For years I have bemoaned the passing of front porches, although until now I have never lived in a house that had a front porch of any real substance. The idea of porch sitting on a lazy, warm Saturday afternoon, or after dinner on a weeknight, shooting the breeze with my wife, drinking sweet tea or or a T&T, waving at passing neighbors, smelling the night air, and hearing the sounds of a neighborhood has been an enduring fantasy with me ever since I saw “The Man in a Hurry” episode on the old Andy Griffith show.
I spent a few summers working at a church camp that was anchored by a huge old Southern beach house complete with two-story, white columns, and a wrap around porch that was larger than most houses I have either rented or owned. But it was set far off the road, the porch faced the ocean, and the only “neighbors” who might drop by were either pre-teen campers or twenty-something counselors escaping from pre-teen campers.
But as I write this I am sitting on my front porch on the west side of Medford, Oregon, about two blocks from downtown. And it is grand. The house is a two-story 1910 craftsman, with a very small front yard, and a very large front porch. It has four obelisk style white columns which are being slowly decorated by our newly planted jasmine vines which are slowly winding around them, a two-foot high pony wall with potted plants sitting on the ledges, and usually an Irish Wolfhound and dog of mixed ancestry sleeping on it.
Starting in April the Redhead and I practically live on the porch. Usually she wraps up her work (she designs and sews clergy stoles) around 4:30, and when I get home, sometime between 5 and 6, she has a T&T waiting for me. We sit and talk, usually about the days events, issues at the church I serve, or just solving all the world’s problems. We watch the parade of people who amble down the sidewalk in front of our house, and some stop to talk. We try to corral our dogs when the go barking after the canines on the other side of the fence. I might have a cigar or two. Those evenings are slow and relaxing. In the morning it is our coffee nook, sipping the caffeinated deliciousness and smelling the waft of jasmine in the cool humid air of the somewhat early hours of the day.
I have a little table where I can write, and the parts of my sermons are written here (as is this piece).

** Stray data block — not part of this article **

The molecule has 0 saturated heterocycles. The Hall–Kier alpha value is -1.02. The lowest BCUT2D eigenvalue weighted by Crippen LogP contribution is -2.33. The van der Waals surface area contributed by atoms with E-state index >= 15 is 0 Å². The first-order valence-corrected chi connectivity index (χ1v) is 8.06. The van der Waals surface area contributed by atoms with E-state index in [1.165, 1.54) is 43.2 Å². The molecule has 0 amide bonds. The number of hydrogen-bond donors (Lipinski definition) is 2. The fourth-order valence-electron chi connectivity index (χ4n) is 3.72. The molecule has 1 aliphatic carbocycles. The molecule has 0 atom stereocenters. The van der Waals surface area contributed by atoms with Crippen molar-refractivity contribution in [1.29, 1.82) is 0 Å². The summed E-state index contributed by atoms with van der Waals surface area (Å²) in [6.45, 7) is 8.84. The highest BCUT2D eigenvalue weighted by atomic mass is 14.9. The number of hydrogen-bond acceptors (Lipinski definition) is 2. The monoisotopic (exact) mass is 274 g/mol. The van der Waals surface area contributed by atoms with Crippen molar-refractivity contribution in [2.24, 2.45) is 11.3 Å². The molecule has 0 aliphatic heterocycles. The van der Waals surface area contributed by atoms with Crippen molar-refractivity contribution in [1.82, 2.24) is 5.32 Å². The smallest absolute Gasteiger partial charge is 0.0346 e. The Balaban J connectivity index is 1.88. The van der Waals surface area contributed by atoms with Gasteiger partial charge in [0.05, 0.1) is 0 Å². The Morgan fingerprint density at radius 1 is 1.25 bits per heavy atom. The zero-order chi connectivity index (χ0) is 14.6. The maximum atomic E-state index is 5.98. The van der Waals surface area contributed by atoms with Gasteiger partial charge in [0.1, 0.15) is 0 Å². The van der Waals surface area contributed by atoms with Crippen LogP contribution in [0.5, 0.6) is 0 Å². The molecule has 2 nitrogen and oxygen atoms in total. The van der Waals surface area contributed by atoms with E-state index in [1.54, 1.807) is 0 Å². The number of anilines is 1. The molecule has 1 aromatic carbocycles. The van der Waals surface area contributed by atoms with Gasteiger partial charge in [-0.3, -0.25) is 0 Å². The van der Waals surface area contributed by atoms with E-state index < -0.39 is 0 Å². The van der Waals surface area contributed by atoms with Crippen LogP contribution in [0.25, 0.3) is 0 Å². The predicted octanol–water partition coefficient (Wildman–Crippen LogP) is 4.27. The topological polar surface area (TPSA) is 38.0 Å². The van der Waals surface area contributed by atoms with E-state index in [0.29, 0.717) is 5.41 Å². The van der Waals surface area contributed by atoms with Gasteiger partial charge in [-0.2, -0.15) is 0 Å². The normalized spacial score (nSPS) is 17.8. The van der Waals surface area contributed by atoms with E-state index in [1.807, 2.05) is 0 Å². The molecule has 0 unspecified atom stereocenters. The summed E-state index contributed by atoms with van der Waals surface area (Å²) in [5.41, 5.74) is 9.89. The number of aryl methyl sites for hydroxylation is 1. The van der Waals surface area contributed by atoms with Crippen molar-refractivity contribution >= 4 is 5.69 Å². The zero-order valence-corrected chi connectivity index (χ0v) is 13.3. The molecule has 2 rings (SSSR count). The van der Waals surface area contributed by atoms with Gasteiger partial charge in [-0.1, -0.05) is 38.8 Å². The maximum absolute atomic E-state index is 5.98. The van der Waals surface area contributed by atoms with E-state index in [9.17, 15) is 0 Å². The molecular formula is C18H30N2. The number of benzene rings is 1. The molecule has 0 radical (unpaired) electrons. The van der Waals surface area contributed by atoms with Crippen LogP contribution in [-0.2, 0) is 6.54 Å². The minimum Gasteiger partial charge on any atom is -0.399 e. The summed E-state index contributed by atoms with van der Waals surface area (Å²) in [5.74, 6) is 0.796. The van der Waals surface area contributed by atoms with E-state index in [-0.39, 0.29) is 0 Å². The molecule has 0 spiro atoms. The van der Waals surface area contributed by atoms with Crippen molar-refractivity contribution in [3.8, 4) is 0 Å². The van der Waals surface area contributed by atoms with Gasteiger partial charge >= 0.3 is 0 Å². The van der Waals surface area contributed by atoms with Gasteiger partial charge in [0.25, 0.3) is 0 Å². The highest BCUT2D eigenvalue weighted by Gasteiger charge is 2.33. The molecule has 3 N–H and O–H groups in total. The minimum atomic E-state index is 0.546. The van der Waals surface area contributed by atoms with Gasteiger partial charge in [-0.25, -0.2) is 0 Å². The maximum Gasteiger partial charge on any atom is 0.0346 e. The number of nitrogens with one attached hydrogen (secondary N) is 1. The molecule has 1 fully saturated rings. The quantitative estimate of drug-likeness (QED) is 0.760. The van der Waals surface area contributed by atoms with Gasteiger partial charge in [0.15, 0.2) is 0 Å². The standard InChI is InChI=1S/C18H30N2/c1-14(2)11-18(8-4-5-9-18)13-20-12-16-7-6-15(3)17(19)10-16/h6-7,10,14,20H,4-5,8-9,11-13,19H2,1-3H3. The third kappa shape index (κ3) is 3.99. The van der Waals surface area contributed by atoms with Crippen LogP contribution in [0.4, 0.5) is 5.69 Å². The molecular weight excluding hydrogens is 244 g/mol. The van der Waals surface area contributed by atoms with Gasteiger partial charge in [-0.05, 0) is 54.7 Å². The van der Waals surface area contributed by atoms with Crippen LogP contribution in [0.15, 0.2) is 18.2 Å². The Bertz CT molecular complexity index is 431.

It is everything I thought a front porch should be.
Our part of King Street is fairly cramped neighborhood. The space between the houses range from ten to two feet, and there is a constant parade of people walking on the sidewalks in front of the house, pushing strollers and/or walking dogs. Some we have gotten to know well, and they stop by a chat for a spell, some we are getting to know, and others just give us a friendly wave and continue their walks. Music from the neighbor’ houses and yards floats onto our porch, which is mostly fine, except when the guy across the street play his death metal while cooking out. I can’t complain because my music drifts over his yard a lot. (Right now my neighbors are being treated to Canned Heat’s Woodstock Boogie.
At our last house the yard was surrounded by a wooden fence with high bushes and we could hardly see the street. It was as if we didn’t have neighbors. When people walked by, which was rare, we could hardly see them, and they never waved. It was serene, if your idea of serenity is hideout.
We hear and see kids playing in their yards, and neighbors doing yard work. Dogs bark as other dogs parade by the houses, and often the dogs that are barking are ours. Many of our neighbors garden and we trade gardening tips, seeds, starts, herbs, strawberries, and when the tomatoes start to ripen I’m sure they will be passed around. When I smoke meat in our front yard, I compensate the neighbors for the smell of smoke and slow-cooked pig by passing along the extra barbecue. This being Oregon at least one of our neighbors grows pot, and we were offered a baggie as a housewarming gift soon after we moved in. (I’m pretty sure that word had not yet gotten around that I was a pastor.) Neighbors come over to borrow tools and to help with yard and house projects.
It’s not all idyllic. Occasionally the angry strains of domestic arguments spill into yards, and we learn more about the our neighbors than we want. Two houses on our block are probably drug houses, and we have had to call the police more than once when the meth addict down the street came home to steal stuff from the person she used to live with and he didn’t take too kindly to her presence and the shouting match threatened to turn into violence.
But there is life here, and on our front porch we have a front row seat to our community. Maybe we just lucked into a great neighborhood. Maybe, because we are so tightly packed here, we just know that life will be much more pleasant if we all get along. I’m sure some of our neighbors voted for Trump, and some belong to churches that are more conservative than mine. But we don’t talk about such things. We are neighbors first.
After we have had enough relaxing, we go in and watch the news. These days it is mostly talking heads attacking other talking heads, interrupting, name calling, and insulting each other. I think to myself, they would probably like their jobs a lot better if they could talk on a front porch.